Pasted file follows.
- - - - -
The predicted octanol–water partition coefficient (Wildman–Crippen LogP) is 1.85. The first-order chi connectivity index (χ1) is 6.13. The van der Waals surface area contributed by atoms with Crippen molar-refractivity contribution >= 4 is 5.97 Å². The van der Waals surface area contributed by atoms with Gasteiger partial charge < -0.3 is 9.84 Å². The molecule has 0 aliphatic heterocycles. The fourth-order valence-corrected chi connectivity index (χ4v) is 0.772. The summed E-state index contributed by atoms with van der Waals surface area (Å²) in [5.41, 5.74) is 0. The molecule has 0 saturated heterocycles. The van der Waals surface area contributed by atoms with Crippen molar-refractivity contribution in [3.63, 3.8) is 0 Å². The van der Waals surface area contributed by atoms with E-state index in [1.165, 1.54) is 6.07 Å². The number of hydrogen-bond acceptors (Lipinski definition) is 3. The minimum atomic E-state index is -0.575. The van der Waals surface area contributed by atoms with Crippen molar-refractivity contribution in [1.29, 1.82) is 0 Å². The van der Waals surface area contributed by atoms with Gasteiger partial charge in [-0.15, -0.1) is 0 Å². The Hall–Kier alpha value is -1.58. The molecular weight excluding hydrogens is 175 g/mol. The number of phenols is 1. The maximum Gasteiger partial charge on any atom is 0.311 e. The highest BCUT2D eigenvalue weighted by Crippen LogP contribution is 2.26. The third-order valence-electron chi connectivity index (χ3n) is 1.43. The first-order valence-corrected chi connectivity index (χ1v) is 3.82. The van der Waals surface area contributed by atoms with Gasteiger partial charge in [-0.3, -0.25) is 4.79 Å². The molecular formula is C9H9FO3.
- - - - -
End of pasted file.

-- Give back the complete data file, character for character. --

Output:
The predicted octanol–water partition coefficient (Wildman–Crippen LogP) is 1.85. The first-order chi connectivity index (χ1) is 6.13. The van der Waals surface area contributed by atoms with Crippen molar-refractivity contribution >= 4 is 5.97 Å². The van der Waals surface area contributed by atoms with Gasteiger partial charge < -0.3 is 9.84 Å². The molecule has 0 aliphatic heterocycles. The fourth-order valence-corrected chi connectivity index (χ4v) is 0.772. The summed E-state index contributed by atoms with van der Waals surface area (Å²) in [5.41, 5.74) is 0. The molecule has 0 saturated heterocycles. The van der Waals surface area contributed by atoms with Crippen molar-refractivity contribution in [3.63, 3.8) is 0 Å². The van der Waals surface area contributed by atoms with E-state index in [1.165, 1.54) is 6.07 Å². The number of hydrogen-bond acceptors (Lipinski definition) is 3. The minimum atomic E-state index is -0.575. The van der Waals surface area contributed by atoms with Crippen molar-refractivity contribution in [1.29, 1.82) is 0 Å². The van der Waals surface area contributed by atoms with Gasteiger partial charge in [-0.15, -0.1) is 0 Å². The Hall–Kier alpha value is -1.58. The molecular weight excluding hydrogens is 175 g/mol. The number of phenols is 1. The maximum Gasteiger partial charge on any atom is 0.311 e. The highest BCUT2D eigenvalue weighted by Crippen LogP contribution is 2.26. The third-order valence-electron chi connectivity index (χ3n) is 1.43. The first-order valence-corrected chi connectivity index (χ1v) is 3.82. The van der Waals surface area contributed by atoms with Gasteiger partial charge in [-0.3, -0.25) is 4.79 Å². The molecular formula is C9H9FO3.